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Hugh B. Brown’s Program for Latter-Day Saint Servicemen During WWII
|Title||Hugh B. Brown’s Program for Latter-Day Saint Servicemen During WWII|
|Publication Type||Journal Article|
|Year of Publication||2020|
|Authors||Clark, David L.|
|Journal||Interpreter: A Journal of Latter-day Saint Faith and Scholarship|
|Keywords||Brown, Hugh B.; Education; Scripture Study; Warfare; World War II|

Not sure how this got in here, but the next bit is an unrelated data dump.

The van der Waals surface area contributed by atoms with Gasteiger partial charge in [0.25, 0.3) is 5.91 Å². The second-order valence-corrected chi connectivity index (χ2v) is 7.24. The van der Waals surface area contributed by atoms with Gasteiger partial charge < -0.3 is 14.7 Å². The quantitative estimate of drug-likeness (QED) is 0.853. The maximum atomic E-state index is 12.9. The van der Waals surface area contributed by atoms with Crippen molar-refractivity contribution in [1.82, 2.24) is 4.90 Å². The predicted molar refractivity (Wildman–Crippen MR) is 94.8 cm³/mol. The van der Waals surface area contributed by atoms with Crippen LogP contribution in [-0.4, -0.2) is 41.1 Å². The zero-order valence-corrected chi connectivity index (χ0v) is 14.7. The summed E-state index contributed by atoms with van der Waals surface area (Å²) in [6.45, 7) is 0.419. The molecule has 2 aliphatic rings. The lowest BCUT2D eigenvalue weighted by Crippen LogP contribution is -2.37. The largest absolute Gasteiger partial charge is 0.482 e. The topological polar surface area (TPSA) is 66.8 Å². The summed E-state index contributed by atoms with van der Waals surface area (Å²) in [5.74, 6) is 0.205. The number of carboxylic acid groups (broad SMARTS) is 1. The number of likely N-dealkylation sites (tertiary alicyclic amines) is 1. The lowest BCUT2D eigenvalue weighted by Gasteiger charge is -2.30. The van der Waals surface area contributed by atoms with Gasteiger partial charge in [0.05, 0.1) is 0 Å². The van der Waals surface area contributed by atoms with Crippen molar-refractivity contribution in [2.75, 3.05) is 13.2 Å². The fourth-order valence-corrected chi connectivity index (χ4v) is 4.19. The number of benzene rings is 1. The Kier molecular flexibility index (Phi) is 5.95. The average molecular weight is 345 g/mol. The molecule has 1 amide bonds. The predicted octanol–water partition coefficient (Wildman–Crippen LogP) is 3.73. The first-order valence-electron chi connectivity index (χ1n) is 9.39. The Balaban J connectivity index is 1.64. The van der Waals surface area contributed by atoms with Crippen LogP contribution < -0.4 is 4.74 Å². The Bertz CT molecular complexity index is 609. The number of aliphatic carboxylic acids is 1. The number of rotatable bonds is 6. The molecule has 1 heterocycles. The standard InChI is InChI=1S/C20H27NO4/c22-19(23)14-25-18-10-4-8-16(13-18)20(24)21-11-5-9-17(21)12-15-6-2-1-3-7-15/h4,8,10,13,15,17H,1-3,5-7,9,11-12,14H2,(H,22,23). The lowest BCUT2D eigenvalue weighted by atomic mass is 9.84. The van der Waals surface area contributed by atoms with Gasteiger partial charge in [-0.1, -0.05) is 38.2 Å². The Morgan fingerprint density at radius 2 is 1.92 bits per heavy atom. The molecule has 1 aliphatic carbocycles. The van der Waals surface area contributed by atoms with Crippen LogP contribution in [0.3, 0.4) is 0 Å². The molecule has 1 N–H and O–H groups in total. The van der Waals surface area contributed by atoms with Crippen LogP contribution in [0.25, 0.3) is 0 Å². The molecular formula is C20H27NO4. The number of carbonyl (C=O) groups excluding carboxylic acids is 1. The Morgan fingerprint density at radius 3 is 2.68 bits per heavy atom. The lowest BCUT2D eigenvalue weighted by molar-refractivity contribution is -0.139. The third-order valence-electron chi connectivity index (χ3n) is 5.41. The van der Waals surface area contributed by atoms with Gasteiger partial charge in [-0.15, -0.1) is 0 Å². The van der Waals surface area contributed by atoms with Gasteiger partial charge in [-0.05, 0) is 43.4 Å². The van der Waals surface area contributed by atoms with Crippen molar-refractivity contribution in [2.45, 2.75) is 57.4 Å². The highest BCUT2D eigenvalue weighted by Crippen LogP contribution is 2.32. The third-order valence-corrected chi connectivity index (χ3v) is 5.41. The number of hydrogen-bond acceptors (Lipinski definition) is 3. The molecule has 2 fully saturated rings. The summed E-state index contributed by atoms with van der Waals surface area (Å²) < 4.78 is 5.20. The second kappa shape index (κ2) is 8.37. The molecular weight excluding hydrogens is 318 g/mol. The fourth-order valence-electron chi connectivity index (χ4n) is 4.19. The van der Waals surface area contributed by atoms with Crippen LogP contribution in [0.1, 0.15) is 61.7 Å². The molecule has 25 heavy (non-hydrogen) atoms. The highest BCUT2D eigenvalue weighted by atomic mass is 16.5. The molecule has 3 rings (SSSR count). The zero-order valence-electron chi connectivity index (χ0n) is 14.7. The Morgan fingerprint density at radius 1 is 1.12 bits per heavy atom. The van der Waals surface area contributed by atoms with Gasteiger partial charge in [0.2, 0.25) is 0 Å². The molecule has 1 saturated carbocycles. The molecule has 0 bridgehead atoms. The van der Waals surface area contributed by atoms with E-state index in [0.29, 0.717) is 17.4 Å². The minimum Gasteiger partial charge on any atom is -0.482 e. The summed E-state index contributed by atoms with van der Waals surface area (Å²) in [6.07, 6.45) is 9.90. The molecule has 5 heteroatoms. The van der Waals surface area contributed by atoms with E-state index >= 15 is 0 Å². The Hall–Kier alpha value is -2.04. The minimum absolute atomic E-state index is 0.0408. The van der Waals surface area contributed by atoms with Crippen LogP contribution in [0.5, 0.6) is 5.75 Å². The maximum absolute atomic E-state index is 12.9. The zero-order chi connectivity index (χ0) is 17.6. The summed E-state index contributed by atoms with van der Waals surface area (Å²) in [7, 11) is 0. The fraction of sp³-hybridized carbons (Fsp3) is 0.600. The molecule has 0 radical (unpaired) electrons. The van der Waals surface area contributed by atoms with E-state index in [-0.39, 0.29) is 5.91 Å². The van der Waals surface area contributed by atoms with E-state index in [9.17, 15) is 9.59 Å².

Prior to U.S. involvement in WWII, the First Presidency asked Hugh B. Brown to initiate and serve as coordinator of a program that would reinforce the spiritual welfare of the increasing number of Latter-day Saint men entering the military. Brown initially answered the challenge by organizing religious services at training camps along the West Coast because of the large number of Church-member men training there. However, following Pearl Harbor, he expanded the program to 65 training camps in many parts of the country. He also created USO-type facilities in Salt Lake City and San Diego, distributed pocket-size scriptures, wrote faith-strengthening articles, and answered requests for spiritual support from Latter-day Saint servicemen. In 1943, Brown’s program enlarged with the addition of assistant coordinators and became part of the newly formed Servicemen’s Committee chaired by Elder Harold B. Lee. In 1944, Brown was recalled as the British Mission president and left 13 assistants to manage his program through the conclusion of the war. Interviews with veterans who experienced Brown’s program suggest that the pocket-size copies of the Book of Mormon carried everywhere, even in battle, may have been Brown’s most significant contribution to their war-time spiritual maintenance.
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